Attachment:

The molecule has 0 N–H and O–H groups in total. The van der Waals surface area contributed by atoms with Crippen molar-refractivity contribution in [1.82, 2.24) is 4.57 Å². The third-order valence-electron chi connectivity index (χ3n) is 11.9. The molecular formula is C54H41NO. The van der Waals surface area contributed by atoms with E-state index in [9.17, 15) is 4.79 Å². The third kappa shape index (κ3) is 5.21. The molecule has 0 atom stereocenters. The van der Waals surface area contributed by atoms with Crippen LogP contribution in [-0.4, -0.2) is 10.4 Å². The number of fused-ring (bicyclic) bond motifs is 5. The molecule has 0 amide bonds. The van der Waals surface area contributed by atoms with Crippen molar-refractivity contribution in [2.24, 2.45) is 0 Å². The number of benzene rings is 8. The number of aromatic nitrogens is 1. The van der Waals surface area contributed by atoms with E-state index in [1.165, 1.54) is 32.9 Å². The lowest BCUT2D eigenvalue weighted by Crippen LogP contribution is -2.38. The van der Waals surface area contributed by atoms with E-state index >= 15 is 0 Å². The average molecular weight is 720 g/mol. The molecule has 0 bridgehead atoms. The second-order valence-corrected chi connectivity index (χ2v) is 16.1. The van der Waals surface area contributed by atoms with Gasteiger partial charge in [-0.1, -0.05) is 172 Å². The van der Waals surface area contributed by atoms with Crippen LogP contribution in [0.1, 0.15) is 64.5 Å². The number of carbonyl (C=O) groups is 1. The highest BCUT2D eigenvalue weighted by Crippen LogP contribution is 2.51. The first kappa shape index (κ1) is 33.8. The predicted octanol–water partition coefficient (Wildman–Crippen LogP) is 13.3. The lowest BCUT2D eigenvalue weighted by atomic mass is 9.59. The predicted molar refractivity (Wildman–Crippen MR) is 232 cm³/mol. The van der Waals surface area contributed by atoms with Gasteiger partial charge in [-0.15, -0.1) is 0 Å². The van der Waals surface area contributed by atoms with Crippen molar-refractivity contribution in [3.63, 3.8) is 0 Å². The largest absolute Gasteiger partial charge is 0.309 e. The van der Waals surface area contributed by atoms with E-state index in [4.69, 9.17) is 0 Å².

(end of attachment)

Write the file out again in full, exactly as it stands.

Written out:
The molecule has 0 N–H and O–H groups in total. The van der Waals surface area contributed by atoms with Crippen molar-refractivity contribution in [1.82, 2.24) is 4.57 Å². The third-order valence-electron chi connectivity index (χ3n) is 11.9. The molecular formula is C54H41NO. The van der Waals surface area contributed by atoms with E-state index in [9.17, 15) is 4.79 Å². The third kappa shape index (κ3) is 5.21. The molecule has 0 atom stereocenters. The van der Waals surface area contributed by atoms with Crippen LogP contribution in [-0.4, -0.2) is 10.4 Å². The number of fused-ring (bicyclic) bond motifs is 5. The molecule has 0 amide bonds. The van der Waals surface area contributed by atoms with Crippen molar-refractivity contribution in [2.24, 2.45) is 0 Å². The number of benzene rings is 8. The number of aromatic nitrogens is 1. The van der Waals surface area contributed by atoms with E-state index in [1.165, 1.54) is 32.9 Å². The lowest BCUT2D eigenvalue weighted by Crippen LogP contribution is -2.38. The van der Waals surface area contributed by atoms with E-state index >= 15 is 0 Å². The average molecular weight is 720 g/mol. The molecule has 0 bridgehead atoms. The second-order valence-corrected chi connectivity index (χ2v) is 16.1. The van der Waals surface area contributed by atoms with Gasteiger partial charge in [-0.1, -0.05) is 172 Å². The van der Waals surface area contributed by atoms with Crippen LogP contribution in [0.1, 0.15) is 64.5 Å². The number of carbonyl (C=O) groups is 1. The highest BCUT2D eigenvalue weighted by Crippen LogP contribution is 2.51. The first kappa shape index (κ1) is 33.8. The predicted octanol–water partition coefficient (Wildman–Crippen LogP) is 13.3. The lowest BCUT2D eigenvalue weighted by atomic mass is 9.59. The predicted molar refractivity (Wildman–Crippen MR) is 232 cm³/mol. The van der Waals surface area contributed by atoms with Gasteiger partial charge in [-0.15, -0.1) is 0 Å². The van der Waals surface area contributed by atoms with Crippen molar-refractivity contribution in [3.63, 3.8) is 0 Å². The largest absolute Gasteiger partial charge is 0.309 e. The van der Waals surface area contributed by atoms with E-state index in [4.69, 9.17) is 0 Å².